The Fourth Industrial Revolution – driven by rapid technological change and digitalization – has already had a profound impact on global trade, economic growth and social progress. Cross-border e-commerce has generated trillions of dollars in economic activity continues to accelerate and the ability of data to move across borders underpins new business models, boosting global GDP by 10% in the last decade alone.
The application of emerging technologies in trade looks to increase efficiency and inclusivity in global trade by enabling more small and medium enterprises (SMEs) to repeat its benefits and by closing the economic gap between developed and developing countries.
However, digital trade barriers including outdated regulations and fragmented governance of emerging technologies could potentially hamper these gains. We are leading the charge to apply 4IR technologies to make international trade more inclusive and efficient, ranging from enabling e-commerce and digital payments to designing norms and trade policies around emerging technologies (‘TradeTech’).
But is the general upgrading masking a widening or narrowing of digital divides across countries? Unpacking the trend across regions and countries brings further insights. While globally, the use of online payments, e-commerce and digital advertising technologies increased by 34%, 19%, and 17%, respectively, over 2020. Countries with the fastest growth in these technologies already had less intensive use in 2019 (Figure 2), echoing some evidence from other sources (Alfonso et al. 2021). The difference is non-trivial. Countries with 4 percentage point lower initial levels of e-commerce use in 2019 (equivalent to moving from the median country to the 25th percentile, or 75th percentile to the median) experience a 2.6% higher growth in e-commerce during 2020. Similarly, countries with 3.5 percentage point higher initial online payments usage (equivalent to moving from the median to 25th percentile) have a 2% higher growth in online payment diffusion the following year. Furthermore, we find that most of the growth in e-commerce by laggard countries is driven by the adoption of free-of-charge functionalities.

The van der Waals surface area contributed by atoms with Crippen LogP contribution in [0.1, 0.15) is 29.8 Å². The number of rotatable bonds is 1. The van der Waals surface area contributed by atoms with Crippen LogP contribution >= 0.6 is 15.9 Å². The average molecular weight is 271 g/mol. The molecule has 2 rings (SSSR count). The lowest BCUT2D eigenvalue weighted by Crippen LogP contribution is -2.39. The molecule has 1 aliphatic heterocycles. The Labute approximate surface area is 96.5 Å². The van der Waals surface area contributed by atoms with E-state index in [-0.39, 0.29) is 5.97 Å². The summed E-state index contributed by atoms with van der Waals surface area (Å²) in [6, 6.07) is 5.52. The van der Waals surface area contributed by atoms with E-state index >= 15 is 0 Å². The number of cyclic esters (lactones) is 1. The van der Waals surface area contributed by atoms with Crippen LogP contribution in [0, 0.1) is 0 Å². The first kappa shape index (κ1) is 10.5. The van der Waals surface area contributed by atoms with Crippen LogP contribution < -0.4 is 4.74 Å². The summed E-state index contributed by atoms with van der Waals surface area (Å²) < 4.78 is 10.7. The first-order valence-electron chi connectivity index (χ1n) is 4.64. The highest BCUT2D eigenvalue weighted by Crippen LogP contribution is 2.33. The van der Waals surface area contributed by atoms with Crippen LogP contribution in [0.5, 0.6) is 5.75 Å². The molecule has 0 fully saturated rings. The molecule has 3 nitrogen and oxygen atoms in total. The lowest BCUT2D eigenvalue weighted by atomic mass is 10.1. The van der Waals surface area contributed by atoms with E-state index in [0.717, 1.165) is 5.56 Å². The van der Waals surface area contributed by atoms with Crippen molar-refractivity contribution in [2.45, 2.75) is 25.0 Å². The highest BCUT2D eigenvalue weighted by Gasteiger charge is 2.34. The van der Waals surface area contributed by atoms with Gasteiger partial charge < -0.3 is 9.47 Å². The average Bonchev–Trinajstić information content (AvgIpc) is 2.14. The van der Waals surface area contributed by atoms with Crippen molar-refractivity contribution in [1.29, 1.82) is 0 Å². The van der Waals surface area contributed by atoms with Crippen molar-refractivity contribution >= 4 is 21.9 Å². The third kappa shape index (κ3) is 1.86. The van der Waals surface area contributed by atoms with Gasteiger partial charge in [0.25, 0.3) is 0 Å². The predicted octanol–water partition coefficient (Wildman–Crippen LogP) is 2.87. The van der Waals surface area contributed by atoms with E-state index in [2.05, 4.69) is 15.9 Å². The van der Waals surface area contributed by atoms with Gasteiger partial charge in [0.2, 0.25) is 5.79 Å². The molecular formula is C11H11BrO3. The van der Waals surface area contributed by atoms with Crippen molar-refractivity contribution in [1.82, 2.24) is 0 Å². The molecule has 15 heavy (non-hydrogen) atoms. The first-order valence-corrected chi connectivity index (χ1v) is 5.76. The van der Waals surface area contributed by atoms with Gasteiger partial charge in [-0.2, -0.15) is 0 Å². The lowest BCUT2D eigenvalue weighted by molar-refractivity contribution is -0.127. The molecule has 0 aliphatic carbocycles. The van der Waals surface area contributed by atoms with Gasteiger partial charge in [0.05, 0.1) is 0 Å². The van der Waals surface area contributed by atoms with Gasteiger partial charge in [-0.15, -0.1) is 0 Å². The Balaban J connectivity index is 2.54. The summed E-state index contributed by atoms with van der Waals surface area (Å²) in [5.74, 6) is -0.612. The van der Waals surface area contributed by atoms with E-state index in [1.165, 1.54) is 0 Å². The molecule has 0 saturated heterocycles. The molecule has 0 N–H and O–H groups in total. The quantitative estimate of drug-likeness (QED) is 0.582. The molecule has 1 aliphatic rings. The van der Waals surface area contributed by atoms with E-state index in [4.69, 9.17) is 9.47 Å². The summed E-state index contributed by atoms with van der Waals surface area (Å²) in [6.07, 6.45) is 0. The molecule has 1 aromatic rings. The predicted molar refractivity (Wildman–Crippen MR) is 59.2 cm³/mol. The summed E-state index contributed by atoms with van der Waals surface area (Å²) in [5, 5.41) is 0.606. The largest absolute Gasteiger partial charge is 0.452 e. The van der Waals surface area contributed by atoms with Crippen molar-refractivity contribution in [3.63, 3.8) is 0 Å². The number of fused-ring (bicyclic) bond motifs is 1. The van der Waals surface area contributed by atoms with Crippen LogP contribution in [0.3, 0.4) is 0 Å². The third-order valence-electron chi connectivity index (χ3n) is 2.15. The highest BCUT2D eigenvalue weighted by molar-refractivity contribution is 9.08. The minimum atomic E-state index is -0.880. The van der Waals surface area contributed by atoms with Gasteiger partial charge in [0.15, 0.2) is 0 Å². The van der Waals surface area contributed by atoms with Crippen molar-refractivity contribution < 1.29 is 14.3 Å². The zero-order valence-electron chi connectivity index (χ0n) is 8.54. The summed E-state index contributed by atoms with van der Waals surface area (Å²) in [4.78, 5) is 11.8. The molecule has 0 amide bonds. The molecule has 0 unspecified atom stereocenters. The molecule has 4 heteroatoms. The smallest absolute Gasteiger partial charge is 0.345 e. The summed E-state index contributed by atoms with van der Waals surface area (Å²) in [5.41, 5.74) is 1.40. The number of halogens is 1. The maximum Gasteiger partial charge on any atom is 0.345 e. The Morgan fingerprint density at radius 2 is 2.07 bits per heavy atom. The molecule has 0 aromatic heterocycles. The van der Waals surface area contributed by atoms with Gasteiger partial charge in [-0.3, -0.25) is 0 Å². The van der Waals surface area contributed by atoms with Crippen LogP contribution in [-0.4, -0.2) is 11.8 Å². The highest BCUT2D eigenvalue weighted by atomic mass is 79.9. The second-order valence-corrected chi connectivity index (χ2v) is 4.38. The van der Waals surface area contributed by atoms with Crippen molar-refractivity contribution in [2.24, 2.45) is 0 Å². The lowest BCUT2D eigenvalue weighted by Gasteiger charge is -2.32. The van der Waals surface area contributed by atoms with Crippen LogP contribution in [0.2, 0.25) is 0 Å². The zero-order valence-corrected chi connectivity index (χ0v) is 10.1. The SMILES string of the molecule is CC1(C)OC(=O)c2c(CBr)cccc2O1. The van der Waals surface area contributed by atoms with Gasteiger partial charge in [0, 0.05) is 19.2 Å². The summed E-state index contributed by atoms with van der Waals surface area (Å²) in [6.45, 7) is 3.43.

Notes: Country-level percentage growth in technology adoption between December 2020 and 2019 is shown against initial levels of technology use in December 2019. The sample is a balanced panel of incumbent websites that exist in both December 2019 and December 2020. A linear best fit line is included for readability.